Early childhood providers are also required to provide iwi affiliation for all Māori children that enrol with their centres after 1 January 2003. This information is collected in the July census. They can also report it for children who enrolled prior to that date, if they have the information.
How is iwi affiliation information used?
The information is used by iwi, education providers and the Ministry at a statistical level to:
- Gain an overall understanding of educational participation and outcomes for specific iwi
- Stimulate local level discussion between iwi, education providers and the Ministry on options for raising iwi participation and outcomes
- Promote educational issues and options to iwi members.
Collecting iwi affiliation also provides information about Māori who are not affiliated to any iwi. This information is important for education providers and Ministry to understand the extent to which iwi-based initiatives reach Māori students and whether other types of initiatives may be required.
Questions and issues
What if a student does not identify as Māori but affiliates to an iwi?
Some people will affiliate to an iwi but may, for various reasons, not identify as Māori. Where a student, who doesn't identify themselves as Māori, wants to note their affiliation to an iwi, this opportunity will be provided.
What if students (or parents and caregivers) object to answering the question?
It needs to be understood that the information is only being used for statistical purposes to inform planning and services. However, students (or parents and caregivers) are not required to answer the question. There is allowance made in the classification for people who don't know what their iwi is or refuse to answer the question.
How can students (or parents) find out which iwi they come from?
Their first approach should be to ask family members for information on where their ancestors were from. If they know the region or area their ancestors were from, they may be able to get additional information from the iwi authorities, trust boards or runanga in that area. Contact details for these organisations can be found in Takoa: Te aka kumara o Aotearoa; a directory of Māori organisations, which is held by most public libraries.
Why are only up to three affiliations being collected?
The Ministry has decided to limit the number of affiliations in order to keep the data collection and processing requirements simple. In the 1996 NZ Census, 93% of people who identified an iwi affiliation, identified less than three iwi. Therefore, up to three affiliations should be sufficient for most people. The Ministry will review its approach from time to time, based on the extent to which multiple responses are received.
Why is the Statistics NZ classification being used?
Using the Statistics NZ classification means that education data can be compared to data from the NZ Census and other agencies. This means that iwi, education providers and the Ministry can get a broader, consistent picture of what is going on.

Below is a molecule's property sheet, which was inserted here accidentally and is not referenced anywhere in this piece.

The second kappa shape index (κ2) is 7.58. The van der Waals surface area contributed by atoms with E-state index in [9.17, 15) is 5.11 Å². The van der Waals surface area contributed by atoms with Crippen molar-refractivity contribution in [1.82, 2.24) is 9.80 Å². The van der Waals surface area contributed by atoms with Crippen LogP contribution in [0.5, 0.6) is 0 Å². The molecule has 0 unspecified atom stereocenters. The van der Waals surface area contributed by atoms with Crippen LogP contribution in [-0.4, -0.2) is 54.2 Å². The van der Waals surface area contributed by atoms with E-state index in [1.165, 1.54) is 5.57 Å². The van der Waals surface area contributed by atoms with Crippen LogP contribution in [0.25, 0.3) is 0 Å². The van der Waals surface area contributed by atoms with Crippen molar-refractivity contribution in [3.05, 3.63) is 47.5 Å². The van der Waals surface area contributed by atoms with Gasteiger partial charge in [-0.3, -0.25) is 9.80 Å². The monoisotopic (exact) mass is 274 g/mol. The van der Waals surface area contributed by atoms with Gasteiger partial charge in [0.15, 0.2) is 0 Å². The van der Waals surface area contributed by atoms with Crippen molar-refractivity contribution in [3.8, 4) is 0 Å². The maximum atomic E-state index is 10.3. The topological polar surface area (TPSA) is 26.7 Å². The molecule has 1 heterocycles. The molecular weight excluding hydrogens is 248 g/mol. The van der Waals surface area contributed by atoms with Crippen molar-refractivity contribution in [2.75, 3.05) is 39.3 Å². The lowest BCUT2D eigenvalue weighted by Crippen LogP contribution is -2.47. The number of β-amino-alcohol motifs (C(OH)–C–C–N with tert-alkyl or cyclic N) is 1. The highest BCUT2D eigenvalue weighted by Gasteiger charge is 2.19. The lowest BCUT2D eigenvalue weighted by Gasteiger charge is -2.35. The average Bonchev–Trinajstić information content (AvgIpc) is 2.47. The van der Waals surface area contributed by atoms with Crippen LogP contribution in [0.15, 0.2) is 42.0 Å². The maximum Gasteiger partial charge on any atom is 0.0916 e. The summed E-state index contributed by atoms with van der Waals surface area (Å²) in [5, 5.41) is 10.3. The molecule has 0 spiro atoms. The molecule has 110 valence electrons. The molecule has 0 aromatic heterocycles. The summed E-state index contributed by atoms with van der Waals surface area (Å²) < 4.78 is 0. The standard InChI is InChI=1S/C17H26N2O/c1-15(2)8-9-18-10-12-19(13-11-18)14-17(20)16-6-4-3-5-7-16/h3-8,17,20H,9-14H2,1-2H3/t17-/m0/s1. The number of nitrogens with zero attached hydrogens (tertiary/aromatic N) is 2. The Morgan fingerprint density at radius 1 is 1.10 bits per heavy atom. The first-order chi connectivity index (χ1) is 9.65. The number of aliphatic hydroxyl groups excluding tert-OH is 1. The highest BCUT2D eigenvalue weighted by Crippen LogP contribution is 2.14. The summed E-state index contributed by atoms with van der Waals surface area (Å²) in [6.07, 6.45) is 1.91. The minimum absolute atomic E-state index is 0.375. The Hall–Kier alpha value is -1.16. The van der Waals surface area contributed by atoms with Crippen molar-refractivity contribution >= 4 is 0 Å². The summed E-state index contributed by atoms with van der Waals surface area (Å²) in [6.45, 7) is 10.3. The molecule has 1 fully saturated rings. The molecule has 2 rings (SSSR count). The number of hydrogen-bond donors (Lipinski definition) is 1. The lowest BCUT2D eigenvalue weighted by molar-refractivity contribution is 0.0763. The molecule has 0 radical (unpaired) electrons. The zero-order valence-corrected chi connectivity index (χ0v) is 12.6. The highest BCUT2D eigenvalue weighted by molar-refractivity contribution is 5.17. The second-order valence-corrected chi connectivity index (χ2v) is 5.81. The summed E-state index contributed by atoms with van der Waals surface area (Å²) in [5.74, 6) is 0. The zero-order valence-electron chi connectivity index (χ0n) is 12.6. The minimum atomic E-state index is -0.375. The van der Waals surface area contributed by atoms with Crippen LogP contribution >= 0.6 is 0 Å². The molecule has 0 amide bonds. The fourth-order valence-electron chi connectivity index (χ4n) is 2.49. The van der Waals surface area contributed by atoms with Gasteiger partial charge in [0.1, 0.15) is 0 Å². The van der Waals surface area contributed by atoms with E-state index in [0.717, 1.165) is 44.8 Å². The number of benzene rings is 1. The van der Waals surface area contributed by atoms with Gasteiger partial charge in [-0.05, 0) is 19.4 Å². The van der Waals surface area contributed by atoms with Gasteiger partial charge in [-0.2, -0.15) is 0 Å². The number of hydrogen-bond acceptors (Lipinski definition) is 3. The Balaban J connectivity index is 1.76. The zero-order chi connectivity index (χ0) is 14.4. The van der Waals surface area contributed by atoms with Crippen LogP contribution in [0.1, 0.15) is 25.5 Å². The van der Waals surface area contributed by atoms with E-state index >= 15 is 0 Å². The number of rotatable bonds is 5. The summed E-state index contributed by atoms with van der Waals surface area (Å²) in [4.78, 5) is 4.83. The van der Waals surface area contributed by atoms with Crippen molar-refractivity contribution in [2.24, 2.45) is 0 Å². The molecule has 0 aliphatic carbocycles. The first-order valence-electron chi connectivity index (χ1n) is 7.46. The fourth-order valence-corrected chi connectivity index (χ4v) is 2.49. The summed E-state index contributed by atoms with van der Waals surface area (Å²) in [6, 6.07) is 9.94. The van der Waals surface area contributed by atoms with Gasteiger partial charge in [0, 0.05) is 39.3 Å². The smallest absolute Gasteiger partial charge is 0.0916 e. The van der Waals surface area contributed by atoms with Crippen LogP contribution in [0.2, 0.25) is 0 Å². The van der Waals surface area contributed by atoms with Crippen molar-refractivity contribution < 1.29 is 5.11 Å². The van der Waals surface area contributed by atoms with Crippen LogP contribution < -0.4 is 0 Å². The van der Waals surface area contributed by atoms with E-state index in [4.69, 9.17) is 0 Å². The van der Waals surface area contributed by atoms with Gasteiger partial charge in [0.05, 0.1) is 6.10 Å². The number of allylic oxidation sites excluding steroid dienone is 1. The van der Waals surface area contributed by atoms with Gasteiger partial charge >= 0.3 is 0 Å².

Why do some iwi not appear on the classification?
The classification has been set up for statistical purposes. It is not meant to be used as a final definitive list of iwi. There is always some degree of discussion about what constitutes an iwi and which groups and names should be included. The classification is revised following each Census to reflect changes over time.
What if providers are interested in more detailed information on affiliation to local hapu and iwi?
Providers can record more detailed information if they want to. This would require setting up a list that has the more detailed level information on it and matching it to the Statistics New Zealand codes for the purposes of reporting to the Ministry.
What information can be provided to iwi authorities or runanga?
Since the information is collected only for statistical purposes, only statistical level information can be released to other parties, including iwi authorities and runanga. This means providing tables that show numbers of students by various factors, such as year of schooling. These need to be presented at a sufficiently high level so that it is not possible to identify individual students from them. For example, not showing details where there are only a few students from one iwi in an early childhood centre, school or tertiary institution. The Ministry and education providers cannot provide individual student records to any other organisation, unless they have consent from the student or their parent or guardian.
The information can be requested by any member of the public under the Official Information Act, but must be provided in a statistical form.
- Iwi Classification Codes 2014[MS Excel 38kB]
- Iwi Classification Codes 2012 [MS Excel 38kB]
- Iwi Classification Codes 2011 [MS Excel 38kB]
- Iwi Classification Codes 2010 [MS Excel 38kB]
- Iwi Classification Codes 2008 [MS Excel 38kB]
- Alphabetical Listing of Iwi 2005 (A3) [MS Excel 38kB]
- Alphabetical Listing of Iwi 2005 (A4) [MS Word 37kB]
- Alphabetical Listing of Iwi 2005 (A4) [MS Excel 38kB]
- Iwi Reference Card 2005 (A3) [PDF 290kB]
- Reducing Iwi Coding Problems [MS Word 115kB]